IN Akira Kurosawa's Rashomon, one event is retold in four versions, each outsmarting the other. The story of the July 5, 1997 gas leak at Tuticorin, which left 120 people hospitalised, is similar.
These people, working in the vicinity of the Sterlite Industries copper smelter, complained of breathing problems, eye irritation and vomiting. A preliminary enquiry by the Tamil Nadu Pollution Control Board found that the problem was caused by inhalation of sulphur dioxide emission from the unit. The board ordered the immediate shutdown of the plant.
Anil Agarwal, chairman, Sterlite Industries, while denying these symptoms were caused by the leak in his plant, shifted the blame to his neighbour Ramesh Flowers, whose employees largely comprised the hospitalised. Says he: "The wind direction, as recorded by the meteorological department, was in a south-west direction, and the flower company was east of the smelter. Even if there had been a leak, it would not have reached Ramesh Flowers." However, given its controversial past, Sterlite will find it tough to clear its name. The copper smelter, rejected by Maharashtra and Gujarat for want of government and environmental clearances, finally set up shop in Tamil Nadu. This was towards the end of Jayalalitha's dark days when other industrial groups were moving out or waiting for the government to fall.
But the state government panel—a four-member team from Annamalai University appointed to look into the leak—absolved Sterlite. In its report submitted on July 20, the panel, without directly blaming Ramesh Flowers for the gas leak, came down heavily on its dyeing and bleaching process. "The fumes or gas mixtures from the dyeing and bleaching processes carried out in the worksheds would have combined with sulphur dioxide concentration prevalent in the Ramesh Flowers campus and produced synergistic effect leading to symptoms reported by the affected individuals."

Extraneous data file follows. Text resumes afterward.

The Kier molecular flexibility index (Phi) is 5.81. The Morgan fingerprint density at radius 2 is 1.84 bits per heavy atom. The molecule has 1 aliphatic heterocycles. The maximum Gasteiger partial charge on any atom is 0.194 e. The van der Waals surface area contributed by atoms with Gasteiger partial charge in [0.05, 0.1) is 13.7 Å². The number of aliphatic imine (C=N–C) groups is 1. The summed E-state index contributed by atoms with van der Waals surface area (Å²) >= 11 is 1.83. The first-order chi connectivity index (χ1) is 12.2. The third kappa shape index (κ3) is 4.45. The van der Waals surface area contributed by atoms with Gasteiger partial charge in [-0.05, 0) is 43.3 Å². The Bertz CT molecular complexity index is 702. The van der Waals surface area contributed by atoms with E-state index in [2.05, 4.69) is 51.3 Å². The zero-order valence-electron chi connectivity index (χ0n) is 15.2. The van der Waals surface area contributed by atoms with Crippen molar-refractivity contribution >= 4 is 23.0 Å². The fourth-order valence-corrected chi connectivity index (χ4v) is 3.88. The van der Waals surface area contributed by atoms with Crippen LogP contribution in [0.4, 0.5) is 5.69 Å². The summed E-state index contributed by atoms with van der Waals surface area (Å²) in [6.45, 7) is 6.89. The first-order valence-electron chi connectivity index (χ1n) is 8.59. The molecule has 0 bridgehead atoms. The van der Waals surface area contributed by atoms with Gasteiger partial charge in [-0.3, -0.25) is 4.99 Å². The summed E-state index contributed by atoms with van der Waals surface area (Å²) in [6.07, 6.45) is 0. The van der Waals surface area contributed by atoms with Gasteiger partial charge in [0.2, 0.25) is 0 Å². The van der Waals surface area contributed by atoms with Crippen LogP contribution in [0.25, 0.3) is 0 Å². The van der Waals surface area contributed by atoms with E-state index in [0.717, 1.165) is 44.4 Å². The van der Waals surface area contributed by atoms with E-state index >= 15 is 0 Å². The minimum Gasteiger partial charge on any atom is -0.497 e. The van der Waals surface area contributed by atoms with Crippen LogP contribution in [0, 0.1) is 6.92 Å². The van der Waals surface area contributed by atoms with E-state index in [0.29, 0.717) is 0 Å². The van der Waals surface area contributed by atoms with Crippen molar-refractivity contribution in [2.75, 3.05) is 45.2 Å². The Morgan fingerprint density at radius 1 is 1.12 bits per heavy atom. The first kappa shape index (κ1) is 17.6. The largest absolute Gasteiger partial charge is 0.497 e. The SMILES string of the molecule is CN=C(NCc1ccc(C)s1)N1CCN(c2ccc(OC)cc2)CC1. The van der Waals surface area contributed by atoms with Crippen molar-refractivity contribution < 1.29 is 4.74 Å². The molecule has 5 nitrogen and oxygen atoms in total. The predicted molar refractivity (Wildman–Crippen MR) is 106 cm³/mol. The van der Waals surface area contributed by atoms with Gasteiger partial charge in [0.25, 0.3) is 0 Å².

Meanwhile, Ramesh Flowers com missioned National Environmental Engineering Research Institute (NEERI) to study the leak. Their report exonerated Ramesh Flowers, stating its processes couldn't have emitted the toxic fumes whose manifestations were described. "These manifestations could only be caused from the adjoining copper smelter." The report, however, is silent on details of processes in Ramesh Flowers—fumigation, and use of subs tances like methyl bromide, which have the property of emitting toxic gases. While the government exp ert panel indirectly indicts Ramesh Flowers, its managing director M.R Singhvi categorically states that there are no bleaching activities in the premises and rubbishes the panel's contention as "contrived".
Based on visits by three scientists around July 20—the day the state panel submitted its report—NEERI finalised its report on August 4. It states: "Out of 11 patients examined for copper content in the blood, three showed blood copper level of more than 800 and 700 microgram per litre; three a level of more than 600 microgram per litre; the normal range being between 500 and 522 microgram per litre. " But, says Hemant Jalan, senior vice-president, Sterlite: "I've never heard of copper getting volatile and getting into the bloodstream. It's even stranger to hear copper has got into the soil."
Stuck between the two reports, Chief Minister K. Karunanidhi asked for further clarifications on August 9. With the government panel's assurance that the symptoms exhibited by the victims couldn't have been due to sulphur dioxide inhalation, the government has revoked the closure and imposed three conditions—continuous monitoring of ambient air quality in the industry for a period of one year recording important parameters; resumption of operations with nine ambient air quality monitoring stations; and increasing the height of each stack or increasing the velocity of the stack exit.
Meanwhile, the Anti-Sterlite People's Confederation went on a one-day hunger strike against the government report on August 18. Says Anton Gomez, its convenor: "We want the plant closed." From August 30, it plans to go on a long-drawn campaign against Sterlite. In the meantime, 120 hospitalised people wonder just what they inhaled. And from where.